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Dr Singh Talks on her CFS XMRV study and the WPI's Response

Discussion in 'XMRV Research and Replication Studies' started by Cort, May 17, 2011.

  1. RedRuth

    RedRuth Senior Member

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    Congratulations on completely misunderstanding my post! Anyway as I pointed out Dr Singh explains this very well

    She also explains why the nested PCR at the WPI is probably contaminated, using the wrong methodology.

    Contamination of PCR is very common, by it's nature it's very easy to contaminate, I'm not really sure what you're complaining about. Recombinant retroviruses are a worry as I've already said but if the WPI findings are the result of contamination, as seems increasing likely then it means that XMRV infection is not correlated with ME. That's what I meant by does it matter where the contamination came from.
     
  2. RedRuth

    RedRuth Senior Member

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    That's kind of beside the point though with respect to ME and XMRV, this paper is a big blow to the theory that there's a correlation between XMRV and ME.
     
  3. RedRuth

    RedRuth Senior Member

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    Dr. Singh did consult with them and used the same culturing protocol. When she says ..........and patient and control samples were often collected at different times, sometimes several years apart (11) she's referring to the Lo study that's why it's referenced. (12) is the Lomabardi study.
     
  4. Jemal

    Jemal Senior Member

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    Well, if XMRV is contamination, then it should also be contamination in her prostate cancer research, should it not? According to the contaminists, Singh should not be finding any XMRV, because it's contamination. That she still says: "Hey, I stand by my results of finding XMRV in prostate cancer." means she still thinks this is a real virus, infecting people (so it's outside the lab) and maybe causing cancer.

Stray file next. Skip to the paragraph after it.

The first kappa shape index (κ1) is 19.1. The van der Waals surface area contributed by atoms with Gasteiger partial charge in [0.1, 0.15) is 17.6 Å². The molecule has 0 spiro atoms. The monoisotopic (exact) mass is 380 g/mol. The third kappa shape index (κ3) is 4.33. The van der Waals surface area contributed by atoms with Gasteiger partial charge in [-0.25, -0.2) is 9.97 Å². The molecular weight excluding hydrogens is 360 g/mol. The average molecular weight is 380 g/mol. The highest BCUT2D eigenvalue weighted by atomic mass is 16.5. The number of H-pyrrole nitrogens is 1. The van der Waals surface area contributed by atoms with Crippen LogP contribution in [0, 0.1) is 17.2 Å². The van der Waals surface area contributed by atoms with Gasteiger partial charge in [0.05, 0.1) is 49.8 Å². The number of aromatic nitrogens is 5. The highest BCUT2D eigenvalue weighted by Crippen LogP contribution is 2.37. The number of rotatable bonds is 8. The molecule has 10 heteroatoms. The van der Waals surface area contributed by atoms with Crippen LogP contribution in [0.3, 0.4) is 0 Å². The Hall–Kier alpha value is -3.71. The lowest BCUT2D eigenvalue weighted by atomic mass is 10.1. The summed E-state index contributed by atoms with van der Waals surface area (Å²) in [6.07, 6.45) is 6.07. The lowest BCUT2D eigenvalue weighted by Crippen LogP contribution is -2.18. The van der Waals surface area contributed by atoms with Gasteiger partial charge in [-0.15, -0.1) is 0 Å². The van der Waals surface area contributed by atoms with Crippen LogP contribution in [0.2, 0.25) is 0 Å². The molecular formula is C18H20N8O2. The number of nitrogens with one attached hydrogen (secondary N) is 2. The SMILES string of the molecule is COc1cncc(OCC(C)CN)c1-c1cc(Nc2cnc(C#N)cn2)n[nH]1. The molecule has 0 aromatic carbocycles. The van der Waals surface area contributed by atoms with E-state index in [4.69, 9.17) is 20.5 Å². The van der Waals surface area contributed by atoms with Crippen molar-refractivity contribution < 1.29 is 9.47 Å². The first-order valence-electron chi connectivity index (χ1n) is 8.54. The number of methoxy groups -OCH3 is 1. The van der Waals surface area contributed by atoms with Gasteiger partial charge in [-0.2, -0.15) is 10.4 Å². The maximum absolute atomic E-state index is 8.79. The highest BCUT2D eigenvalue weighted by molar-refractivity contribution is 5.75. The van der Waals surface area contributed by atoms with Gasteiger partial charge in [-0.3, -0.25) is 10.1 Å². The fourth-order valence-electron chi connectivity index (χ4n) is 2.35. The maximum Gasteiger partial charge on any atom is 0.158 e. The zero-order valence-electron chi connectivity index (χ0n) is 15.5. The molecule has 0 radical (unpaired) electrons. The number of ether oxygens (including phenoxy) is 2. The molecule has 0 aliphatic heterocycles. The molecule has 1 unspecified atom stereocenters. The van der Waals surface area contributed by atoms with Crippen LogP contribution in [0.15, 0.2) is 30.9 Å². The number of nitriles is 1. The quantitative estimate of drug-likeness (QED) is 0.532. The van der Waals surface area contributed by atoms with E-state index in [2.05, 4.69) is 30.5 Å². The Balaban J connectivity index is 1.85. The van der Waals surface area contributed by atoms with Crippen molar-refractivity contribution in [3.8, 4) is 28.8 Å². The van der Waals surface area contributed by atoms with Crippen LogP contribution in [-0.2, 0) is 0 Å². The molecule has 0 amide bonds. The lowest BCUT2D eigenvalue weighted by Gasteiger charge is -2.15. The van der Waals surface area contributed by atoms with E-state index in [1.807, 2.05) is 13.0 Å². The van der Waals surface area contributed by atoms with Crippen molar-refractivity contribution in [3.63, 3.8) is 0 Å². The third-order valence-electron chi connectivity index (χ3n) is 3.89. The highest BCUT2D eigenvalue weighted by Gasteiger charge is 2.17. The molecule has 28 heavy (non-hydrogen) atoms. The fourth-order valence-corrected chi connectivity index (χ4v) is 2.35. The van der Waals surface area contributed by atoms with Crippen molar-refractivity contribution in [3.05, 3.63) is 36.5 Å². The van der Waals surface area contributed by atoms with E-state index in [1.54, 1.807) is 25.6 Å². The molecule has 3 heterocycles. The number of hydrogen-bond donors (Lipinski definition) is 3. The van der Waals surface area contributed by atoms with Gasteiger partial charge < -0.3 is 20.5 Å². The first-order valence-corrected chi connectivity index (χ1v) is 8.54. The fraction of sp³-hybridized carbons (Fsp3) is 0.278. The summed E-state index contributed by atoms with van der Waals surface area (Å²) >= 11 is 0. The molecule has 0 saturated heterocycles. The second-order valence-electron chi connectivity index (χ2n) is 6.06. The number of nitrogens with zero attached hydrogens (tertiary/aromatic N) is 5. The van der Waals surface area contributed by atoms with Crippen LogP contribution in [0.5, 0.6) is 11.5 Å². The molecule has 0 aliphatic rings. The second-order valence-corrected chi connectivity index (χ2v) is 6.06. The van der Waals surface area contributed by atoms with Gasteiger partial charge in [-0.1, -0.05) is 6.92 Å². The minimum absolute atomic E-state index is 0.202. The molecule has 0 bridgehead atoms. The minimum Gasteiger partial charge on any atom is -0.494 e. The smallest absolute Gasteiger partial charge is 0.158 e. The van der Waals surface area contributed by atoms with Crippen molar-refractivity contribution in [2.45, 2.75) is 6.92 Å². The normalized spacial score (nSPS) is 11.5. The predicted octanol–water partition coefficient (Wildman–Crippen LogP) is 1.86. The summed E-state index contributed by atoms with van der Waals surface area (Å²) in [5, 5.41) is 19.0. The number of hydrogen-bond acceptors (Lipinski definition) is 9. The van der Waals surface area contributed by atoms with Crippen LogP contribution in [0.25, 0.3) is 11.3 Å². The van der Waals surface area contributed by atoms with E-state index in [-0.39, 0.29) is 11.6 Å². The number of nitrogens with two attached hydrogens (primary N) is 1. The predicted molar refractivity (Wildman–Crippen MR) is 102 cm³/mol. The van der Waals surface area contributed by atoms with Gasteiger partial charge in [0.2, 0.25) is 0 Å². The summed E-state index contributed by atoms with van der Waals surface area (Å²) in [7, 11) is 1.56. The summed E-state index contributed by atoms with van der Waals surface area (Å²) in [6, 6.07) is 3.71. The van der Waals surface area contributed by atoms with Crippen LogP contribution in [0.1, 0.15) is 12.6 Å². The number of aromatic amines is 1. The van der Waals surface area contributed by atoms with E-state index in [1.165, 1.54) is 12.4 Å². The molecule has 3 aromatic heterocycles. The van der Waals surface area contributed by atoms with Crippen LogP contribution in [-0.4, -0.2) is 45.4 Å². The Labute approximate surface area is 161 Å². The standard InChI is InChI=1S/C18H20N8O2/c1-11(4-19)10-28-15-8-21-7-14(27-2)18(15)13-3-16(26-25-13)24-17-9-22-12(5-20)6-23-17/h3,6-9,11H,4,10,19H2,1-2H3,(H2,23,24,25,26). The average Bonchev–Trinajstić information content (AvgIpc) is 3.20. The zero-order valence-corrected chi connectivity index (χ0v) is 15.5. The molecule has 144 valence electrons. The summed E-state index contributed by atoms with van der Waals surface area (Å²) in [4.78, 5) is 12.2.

5. asleep

    asleep Senior Member

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    Actually, RedRuth, I think Mark understood your post perfectly well. He was addressing the attitude that comprises the core of your position: a palpable antipathy toward open, honest, fully evidence-based reasoning. Instead you are engaging in selective use of evidence and biased supposition to stuff the gaps. This stuffing of the (self-selected) gaps with plausibility instead of evidence is classic pseudoskepticism.

    You are also trying to argue using a rhetorical device that I would call "semantic ratcheting," whereby the case for relative certainty of some assumed (not evidenced) conclusion is built by subtle and successive use of increasingly stronger adjectives. It is like the rhetorical version of the frog in boiling water. For example, person A claims that it's possible that gravity could cease tomorrow (which is vacuously true given the fundamental uncertainty of everything in science). Person B then quotes them and says it is probable that this will happen. Person C continues on with it being likely, etc, until we arrive at indisputable. I have taken the liberty of bolding your usage of this device above in transferring a vacuous point (the possibility of contamination) into a truth of such apparent certainty that it can be assumed without investigation. This is neither science nor skepticism.

    To be honest RedRuth, it has been apparent to me since you first started commenting here that you were not interested in honest discussion, but rather in trumpeting anti-XMRV talking points, rationalizing bad science, and engaging in biased dissembling. Despite that, I am impressed with how extremely patient a number of posters here have been.
     
  6. RedRuth

    RedRuth Senior Member

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    I think there are two contamination arguments
    1. XMRV isn't an infectious Human virus, it's only present in cell lines.
    2. XMRV may be present in prostate cancer tissue but the studies finding XMRV in the blood of ME sufferers are the result of contamination.

    I don't think anyone is arguing that XMRV isn't a real virus.
     
  7. RedRuth

    RedRuth Senior Member